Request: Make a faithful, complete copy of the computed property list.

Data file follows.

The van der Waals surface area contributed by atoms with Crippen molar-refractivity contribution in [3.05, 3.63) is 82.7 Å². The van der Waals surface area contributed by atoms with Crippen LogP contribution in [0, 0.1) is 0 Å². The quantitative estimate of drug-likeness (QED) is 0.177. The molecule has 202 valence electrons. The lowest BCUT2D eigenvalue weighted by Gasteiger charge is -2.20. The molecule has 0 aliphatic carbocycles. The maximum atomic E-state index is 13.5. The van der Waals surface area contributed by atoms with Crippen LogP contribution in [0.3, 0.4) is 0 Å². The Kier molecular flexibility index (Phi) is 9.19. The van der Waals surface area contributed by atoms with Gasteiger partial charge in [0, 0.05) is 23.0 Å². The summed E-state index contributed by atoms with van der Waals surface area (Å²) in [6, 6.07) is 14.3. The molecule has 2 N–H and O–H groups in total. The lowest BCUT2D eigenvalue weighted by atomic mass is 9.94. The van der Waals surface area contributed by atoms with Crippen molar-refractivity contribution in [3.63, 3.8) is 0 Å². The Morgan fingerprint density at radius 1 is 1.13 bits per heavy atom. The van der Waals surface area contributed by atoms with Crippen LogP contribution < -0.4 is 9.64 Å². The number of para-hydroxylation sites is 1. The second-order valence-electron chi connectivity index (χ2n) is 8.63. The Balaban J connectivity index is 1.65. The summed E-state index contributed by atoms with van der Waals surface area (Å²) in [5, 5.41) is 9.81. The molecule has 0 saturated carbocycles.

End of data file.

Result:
The van der Waals surface area contributed by atoms with Crippen molar-refractivity contribution in [3.05, 3.63) is 82.7 Å². The van der Waals surface area contributed by atoms with Crippen LogP contribution in [0, 0.1) is 0 Å². The quantitative estimate of drug-likeness (QED) is 0.177. The molecule has 202 valence electrons. The lowest BCUT2D eigenvalue weighted by Gasteiger charge is -2.20. The molecule has 0 aliphatic carbocycles. The maximum atomic E-state index is 13.5. The van der Waals surface area contributed by atoms with Crippen LogP contribution in [0.3, 0.4) is 0 Å². The Kier molecular flexibility index (Phi) is 9.19. The van der Waals surface area contributed by atoms with Gasteiger partial charge in [0, 0.05) is 23.0 Å². The summed E-state index contributed by atoms with van der Waals surface area (Å²) in [6, 6.07) is 14.3. The molecule has 2 N–H and O–H groups in total. The lowest BCUT2D eigenvalue weighted by atomic mass is 9.94. The van der Waals surface area contributed by atoms with Crippen molar-refractivity contribution in [3.63, 3.8) is 0 Å². The Morgan fingerprint density at radius 1 is 1.13 bits per heavy atom. The van der Waals surface area contributed by atoms with Crippen LogP contribution < -0.4 is 9.64 Å². The number of para-hydroxylation sites is 1. The second-order valence-electron chi connectivity index (χ2n) is 8.63. The Balaban J connectivity index is 1.65. The summed E-state index contributed by atoms with van der Waals surface area (Å²) in [5, 5.41) is 9.81. The molecule has 0 saturated carbocycles.